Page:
Members Who Are Presenting This Summer



Candid  Bug  -  Open, frank and honest.
Lagniappe Bug  -  A special kind of gift.
Commiserate Bug -  To sympathize (with), to show compassion for.
Quintessential Bug  -   Most essential.
Forbearance Bug  -  Withholding response to provocation.
Gambol Bug  -  To skip or leap about joyfully.


Living in the Anthropocene by Paul J. Crutzen and Christian Schwägerl

A decade ago, Nobel Prize-winning scientist Paul Crutzen first suggested we were living 
in the “Anthropocene,” a new geological epoch in which humans had altered the planet. 
Now, in an article for Yale Environment 360, Crutzen and a coauthor explain 
why adopting this term could help transform the perception of our role as stewards of the Earth.
“The Earth provides enough to satisfy every man's needs,
but not every man’s greed.”

For millennia, humans have behaved as rebels against a superpower we call “Nature.”
In the 20th century, however, new technologies, fossil fuels, and a fast-growing population
resulted in a “Great Acceleration” of our own powers. 
We are taking control of Nature’s realm, from climate to DNA. 
Changing the climate for millennia to come is just one aspect.
By cutting down rainforests, moving mountains to access coal deposits and acidifying coral reefs,
we fundamentally change the biology and the geology of the planet. While driving uncountable
numbers of species to extinction, we create new life forms through gene technology,
and, soon, through synthetic biology. We infuse huge quantities of synthetic chemicals and
persistent waste into Earth’s metabolism. 
Where wilderness remains, it’s often only because exploitation is still unprofitable.
Conservation management turns wild animals into a new form of pets.

It’s no longer us against “Nature.”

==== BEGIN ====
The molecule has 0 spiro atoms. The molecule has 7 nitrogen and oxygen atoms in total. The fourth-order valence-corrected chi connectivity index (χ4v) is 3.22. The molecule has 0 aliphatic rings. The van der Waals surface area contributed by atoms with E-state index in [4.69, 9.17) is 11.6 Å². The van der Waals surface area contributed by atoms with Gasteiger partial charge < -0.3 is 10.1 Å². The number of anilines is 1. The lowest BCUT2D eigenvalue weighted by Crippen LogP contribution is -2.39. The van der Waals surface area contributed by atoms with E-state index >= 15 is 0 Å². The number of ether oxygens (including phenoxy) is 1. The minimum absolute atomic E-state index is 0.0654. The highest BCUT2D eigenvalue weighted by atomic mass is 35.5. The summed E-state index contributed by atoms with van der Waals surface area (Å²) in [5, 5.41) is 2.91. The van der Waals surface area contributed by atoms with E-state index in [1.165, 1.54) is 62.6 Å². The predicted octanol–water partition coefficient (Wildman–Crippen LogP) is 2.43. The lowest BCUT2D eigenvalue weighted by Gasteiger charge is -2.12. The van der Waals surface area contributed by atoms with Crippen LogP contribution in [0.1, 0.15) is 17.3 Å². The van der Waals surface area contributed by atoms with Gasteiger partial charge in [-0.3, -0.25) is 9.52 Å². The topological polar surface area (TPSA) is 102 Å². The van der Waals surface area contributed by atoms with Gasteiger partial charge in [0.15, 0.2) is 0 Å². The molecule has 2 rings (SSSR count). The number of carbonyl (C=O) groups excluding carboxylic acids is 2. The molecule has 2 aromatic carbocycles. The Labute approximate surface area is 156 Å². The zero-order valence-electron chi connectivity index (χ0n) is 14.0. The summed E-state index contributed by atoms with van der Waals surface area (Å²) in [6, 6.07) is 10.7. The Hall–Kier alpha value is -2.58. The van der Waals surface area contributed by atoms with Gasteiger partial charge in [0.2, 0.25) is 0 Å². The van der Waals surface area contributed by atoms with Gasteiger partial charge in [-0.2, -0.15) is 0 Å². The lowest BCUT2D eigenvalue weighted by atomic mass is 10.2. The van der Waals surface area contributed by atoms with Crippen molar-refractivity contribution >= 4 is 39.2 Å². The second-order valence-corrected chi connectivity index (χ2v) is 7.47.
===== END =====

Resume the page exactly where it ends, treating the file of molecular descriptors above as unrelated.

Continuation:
Instead, it’s we who decide what nature is and what it will be.

To master this huge shift, we must change the way we perceive ourselves and our role in the world.
Students in school are still taught that we are living in the Holocence,
an era that began roughly 12,000 years ago at the end of the last Ice Age.
But teaching students that we are living in the Anthropocene, the Age of Men,
could be of great help. The awareness of living in the Age of Men could inject
some desperately needed eco-optimism into our societies.

More details from this article;

The skull of the young male Australopithecus sediba rests near the spot where he died.
Photographed by Brent Stirton
(Photo found on  http://ngm.nationalgeographic.com/2011/08/malapa-fossils/stirton-photography)


The Wonderful World of Jasmina Runje

Jasmina Runje is one of my dearest friends ... and really good artist.
I hope that in the near future she will share her great artworks 
through this virtual world. But for now i am presenting these few pieces
from my private collection :)  On the first photo these 2creatures are cat and owl.
And on the second photo is my portrait, with cats - not wolves this time ;D

Anatomy of a (rain)Drop _ part01

 " Rain is a natural process that holds many different emotions and forms the basis of many legends, 
but its main symbolic meanings are rebirth, sadness or cleansing. 
In cultures where not much rain existed, rain symbolically meant life and re-birth. 
In a modern urban society, rain is often seen as an irritant or hindrance. 
It darkens the sky and makes the sun disappear, so emotionally, rain symbolises darkness, depression, 
misery and frustration. However, rain can also symbolise cleansing. Walks through the rain 
are not medically advised, but often it seems that walking through rain when one is sad can help 
clear one's mind and help sorrows (symbolically) be washed away.
This once again, re-confirms the symbolic meaning of re-birth in rain. "



Terraneo Summer Eco Music Festival

Terraneo is a music festival that will be happennig in my home town Šibenik this summer from 09-13 August...
I am very happy that this festival is eco-oriented and I am also very happy that my work,
which I did with my boyfriend Sinisa Cvahte, is one of  the 15 selected artworks in "Drop by Drop" contest.
Focus of this contest was on preservation of water and everything that water represents for life on Earth. 
Artworks will be exposed as jumbo posters all over the town and later on festival locations.

 All about Festival you can find out here;


My First Sell On Etsy!




... maybe it's time to remember an old friend.

WE MISS YOU is a social campaign that deals with our relationship to earth.